For instance, embedding currency swaps and forwards in a non-derivatives contract – such as a loan – brings cost benefits and simplicity that clients are always seeking.

“Earlier this year, the demand for dollar liquidity has pushed cross-currency bases to extreme levels as USD liquidity commanded a high premium – but that also meant local currency has become comparatively very cheap,” Lépinay says. “So if you have access to that dollar liquidity – which we actually had because we’ve been very liquid through the crisis – and have the right conduit to deliver it, you could synthetically create very cheap local currency funding.”

Since a lot of clients are not keen to play in the cross-currency swap market, the bank offered to package such derivatives into loans, bonds or even invoice financing. For clients seeking funding ringgit, for example, the bank could offer local funding solutions 50 basis points cheaper than borrowing in the cash market.

“Clients don’t want to do a cross-currency swap for various reasons – due, for example, to CVA charges, incremental documentation or hedge accounting, so by doing things this way we can offer them the financing in the format that they prefer,” says Lépinay. “They just sign the usual financing contract and leave it up to us to package the derivative.”

Such innovative packaging has helped the bank to raise cheaper funding for its clients across Asia, Lépinay says.

New EM opportunities

Standard Chartered has been a pioneer in opening up new markets and serving clients in new currency pairs and instruments, following the wave of regulatory changes observed in FX markets across Asia closely.

The bank is in a unique position of being the only foreign bank in India currently eligible to participate in offshore INR non-deliverable markets. This enables Standard Chartered to transact offshore INR products onshore and offer liquidity to its franchise including Indian banks and international clients.

Since June 1 – when the regulator started allowing the trading of non-deliverable INR derivatives onshore – many Indian banks have been looking for liquidity providers for these products. Consequently, Standard Chartered India has become the leading market maker with a share of around 30% in the onshore market for INR non-deliverable products, offering liquidity to private sector banks, hedge funds, and non-resident corporate clients.

The bank has also been expanding its relationship with Chinese companies to deliver FX risk management solutions. Standard Chartered closed its first INR option with an onshore Chinese corporate. The firm needed to hedge its INR exposure worth more than $100 million. The product under discussion is a simple strip of USD call and INR put options. Education has been crucial in getting the client to shift away from selling options to ideally reduce cost to a more protective hedging strategy of buying currency options, which is more aligned in line with best risk management practices observed in US and European corporates.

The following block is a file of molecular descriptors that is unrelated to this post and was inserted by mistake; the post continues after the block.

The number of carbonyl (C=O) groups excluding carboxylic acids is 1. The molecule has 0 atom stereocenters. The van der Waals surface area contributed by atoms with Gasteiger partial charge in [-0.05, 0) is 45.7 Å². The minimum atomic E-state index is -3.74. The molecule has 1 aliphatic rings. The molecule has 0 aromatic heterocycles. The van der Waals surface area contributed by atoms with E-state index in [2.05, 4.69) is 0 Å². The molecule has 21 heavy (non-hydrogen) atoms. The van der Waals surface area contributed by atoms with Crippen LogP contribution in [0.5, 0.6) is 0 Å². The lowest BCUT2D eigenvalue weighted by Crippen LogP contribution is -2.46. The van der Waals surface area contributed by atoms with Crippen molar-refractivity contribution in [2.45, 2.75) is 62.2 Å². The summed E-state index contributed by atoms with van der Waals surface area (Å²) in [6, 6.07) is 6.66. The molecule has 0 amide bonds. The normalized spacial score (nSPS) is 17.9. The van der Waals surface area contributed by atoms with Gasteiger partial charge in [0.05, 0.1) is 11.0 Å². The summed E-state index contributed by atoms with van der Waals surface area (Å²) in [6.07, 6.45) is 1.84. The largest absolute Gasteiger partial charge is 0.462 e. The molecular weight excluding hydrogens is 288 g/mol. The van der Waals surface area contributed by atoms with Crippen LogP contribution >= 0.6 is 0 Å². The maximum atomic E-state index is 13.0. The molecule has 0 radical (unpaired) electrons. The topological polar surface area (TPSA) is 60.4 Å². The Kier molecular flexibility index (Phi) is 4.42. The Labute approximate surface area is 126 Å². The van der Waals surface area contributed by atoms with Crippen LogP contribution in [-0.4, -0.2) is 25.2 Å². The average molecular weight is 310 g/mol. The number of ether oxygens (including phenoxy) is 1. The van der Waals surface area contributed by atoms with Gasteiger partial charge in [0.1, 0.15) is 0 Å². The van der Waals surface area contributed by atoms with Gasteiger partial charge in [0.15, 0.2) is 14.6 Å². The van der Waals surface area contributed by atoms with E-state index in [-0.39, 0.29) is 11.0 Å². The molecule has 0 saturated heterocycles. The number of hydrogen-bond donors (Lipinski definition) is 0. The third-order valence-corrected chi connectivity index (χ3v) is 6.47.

For onshore China, the bank also introduced new FX structured products there. Mainland China still has a limited variety of RMB-denominated FX structured products because regulations restrict banks to use only vanilla FX options as a building block. Therefore, to introduce a new product, banks must think within the confines of what is permitted.

Standard Chartered China has launched a new product called the calendar FX forward. This is a simple product that takes advantage of the slightly inverted implied volatility curve in an onshore USD/RMB option by having clients sell short-dated options to boost the strike of the longer-dated forward. The structure has been well received and, shortly after its launching, Standard Chartered China traded with nine different corporate clients.

On the asset management side, with the continued growth of Asian markets, Standard Chartered has been able to leverage its unique position and footprint to provide investors with risk management solutions in frontier markets.

Standard Chartered began providing NDF prices in Pakistani Rupee to clients who would like to hedge their local currency investments or to participate synthetically. The bank is one of the few international banks that provides this platform, as well as having a significant onshore presence.

It also helped a global asset manager based in ASEAN to invest in Pakistani treasury bills while successfully hedging the potential FX risk arising from the investment at its desired level.

“Finding yields is again the big challenge for everybody, which is why we have added new NDF and options markets, and sometimes frontier currencies like Sri Lankan rupee, Bangladeshi taka, and Pakistani rupee,” says Lépinay.

  • LinkedIn  
  • Save this article
  • Print this page  

Only users who have a paid subscription or are part of a corporate subscription are able to print or copy content.

To access these options, along with all other subscription benefits, please contact [email protected] or view our subscription options here:

You are currently unable to copy this content. Please contact [email protected] to find out more.

You need to sign in to use this feature. If you don’t have a account, please register for a trial.

Sign in
You are currently on corporate access.

To use this feature you will need an individual account. If you have one already please sign in.

Sign in.

Alternatively you can request an individual account here: